You're never too old to turn green, Bevan Broughton will tell you. In fact, the older you are, the more qualified you may be.
La Nuova Apparelmaster — a family laundry firm in Taranaki, in business for five decades — embraced sustainability as part of a company transformation three years ago.
Broughton, the firm's operations manager, recalls wondering how hard it might be to persuade staff to embrace a greener approach to the operation. Many of them are well into middle age, he says.
He wondered if they might be sceptical. "But they turned out to be the best of all," he says. "You're talking about a generation who grew up learning not to waste anything. They're the ones who had bubble and squeak. They know how to use up everything and waste nothing."
He says they eagerly took to the task of identifying ways to reduce, reuse, recycle and manage the whole operation more sustainably.
Broughton doesn't need the camouflage of business speak. He knows what the company he works for is doing. Where other vision statements might use abstract expressions, his declares in large capital letters: Big Hairy Ass Goal — Leading the way in the laundry industry.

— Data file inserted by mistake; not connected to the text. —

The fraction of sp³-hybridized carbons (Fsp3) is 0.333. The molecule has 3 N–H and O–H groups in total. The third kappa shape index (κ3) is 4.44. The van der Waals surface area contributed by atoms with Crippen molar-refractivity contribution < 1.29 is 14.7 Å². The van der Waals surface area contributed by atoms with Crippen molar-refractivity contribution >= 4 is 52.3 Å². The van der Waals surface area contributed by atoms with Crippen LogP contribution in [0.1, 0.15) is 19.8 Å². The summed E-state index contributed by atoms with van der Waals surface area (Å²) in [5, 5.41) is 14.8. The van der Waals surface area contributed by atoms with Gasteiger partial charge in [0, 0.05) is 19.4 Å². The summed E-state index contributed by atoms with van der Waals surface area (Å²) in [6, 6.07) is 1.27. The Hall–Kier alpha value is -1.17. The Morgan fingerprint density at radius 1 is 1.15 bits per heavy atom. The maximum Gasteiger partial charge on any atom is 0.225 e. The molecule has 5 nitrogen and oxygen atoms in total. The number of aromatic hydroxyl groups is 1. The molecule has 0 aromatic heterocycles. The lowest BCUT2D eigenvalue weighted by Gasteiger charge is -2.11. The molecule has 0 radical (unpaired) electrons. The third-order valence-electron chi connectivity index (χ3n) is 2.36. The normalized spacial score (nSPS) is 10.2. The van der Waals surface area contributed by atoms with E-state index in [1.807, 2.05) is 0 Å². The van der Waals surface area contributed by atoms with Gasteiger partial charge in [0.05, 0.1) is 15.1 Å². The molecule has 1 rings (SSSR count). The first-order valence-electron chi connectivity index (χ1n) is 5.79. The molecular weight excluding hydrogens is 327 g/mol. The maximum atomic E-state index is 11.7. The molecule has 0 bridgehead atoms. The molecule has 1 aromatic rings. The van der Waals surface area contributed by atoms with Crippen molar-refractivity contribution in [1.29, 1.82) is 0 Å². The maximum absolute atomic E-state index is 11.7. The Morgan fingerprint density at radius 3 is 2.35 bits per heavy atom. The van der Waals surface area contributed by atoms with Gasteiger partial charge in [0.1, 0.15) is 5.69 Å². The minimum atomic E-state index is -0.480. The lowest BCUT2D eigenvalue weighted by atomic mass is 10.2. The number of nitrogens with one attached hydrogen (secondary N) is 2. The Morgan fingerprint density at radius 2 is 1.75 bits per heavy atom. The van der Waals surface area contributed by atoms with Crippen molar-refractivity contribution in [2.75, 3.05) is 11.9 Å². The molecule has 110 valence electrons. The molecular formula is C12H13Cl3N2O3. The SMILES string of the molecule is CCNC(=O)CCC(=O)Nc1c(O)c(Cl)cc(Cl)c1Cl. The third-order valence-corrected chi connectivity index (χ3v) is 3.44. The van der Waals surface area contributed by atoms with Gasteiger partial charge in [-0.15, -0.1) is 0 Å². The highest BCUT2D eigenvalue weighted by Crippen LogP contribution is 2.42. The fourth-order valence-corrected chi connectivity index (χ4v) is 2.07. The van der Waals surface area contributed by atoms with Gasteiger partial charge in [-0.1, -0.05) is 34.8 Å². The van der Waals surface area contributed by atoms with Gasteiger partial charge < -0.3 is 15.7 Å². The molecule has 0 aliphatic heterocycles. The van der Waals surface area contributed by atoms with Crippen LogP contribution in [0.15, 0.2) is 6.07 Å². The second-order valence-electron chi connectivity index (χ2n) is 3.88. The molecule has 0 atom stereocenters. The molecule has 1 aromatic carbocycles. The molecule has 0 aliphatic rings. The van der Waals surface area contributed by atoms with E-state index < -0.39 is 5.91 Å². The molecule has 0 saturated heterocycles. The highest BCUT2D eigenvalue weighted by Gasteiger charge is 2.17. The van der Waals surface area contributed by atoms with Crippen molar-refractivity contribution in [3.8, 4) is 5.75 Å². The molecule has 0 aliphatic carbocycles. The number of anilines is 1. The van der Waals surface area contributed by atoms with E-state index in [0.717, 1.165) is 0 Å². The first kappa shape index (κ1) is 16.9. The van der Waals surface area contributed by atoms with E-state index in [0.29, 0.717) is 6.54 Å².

Laundry is a tough business, with tight margins and an endless need to find savings. Some intense business analysis led to the development of a set of audacious goals, summed up in the Big Hairy Assed one.
The result was the transformation to a forward looking, highly skilled dry cleaning business with a strong focus on sustainability and environmental care.
The environmental dimension has had a profound effect on the staff's perspective. Broughton cites five of the staff attending a conference and learning about the the "plastic soup" problem in the Pacific Ocean. They recounted the story at one of the firm's 8am meetings, held standing in the middle of the production area. People were astonished to hear about it, Broughton recalls. "They were saying, 'that's disgusting' — and they went home and Googled it to find out more."
Without prompting the team resolved to find ways to reduce plastic use even more. "One area they looked at was plastic wrap on our continuous towels.They managed to come up with a New Zealand made and environmentally friendly alternative: reusable rubber bands instead of plastic."
Another initiative: all sheets and motel linen leaves and returns in laundry bags. (The industry norm for sheets is plastic).
Where once waste (oil and tar) from the drycleaning process was sent to France for incineration, La Nuova now sends to it to a South Island company that recovers the solvent and turns the oil and tar into black salt, an ingredient in roading.
They are about to buy two machines that achieve zero waste - and having successfully encouraged their customers to embrace sustainability, they ship most garments and linens in boxes rather than plastic.
Sustainability, Broughton says, has been great for bringing down costs. "It's built into the way we do things. I never thought we would have ever hosted sustainable business events and green drinks and have so many tours and visitors amazed at what we do."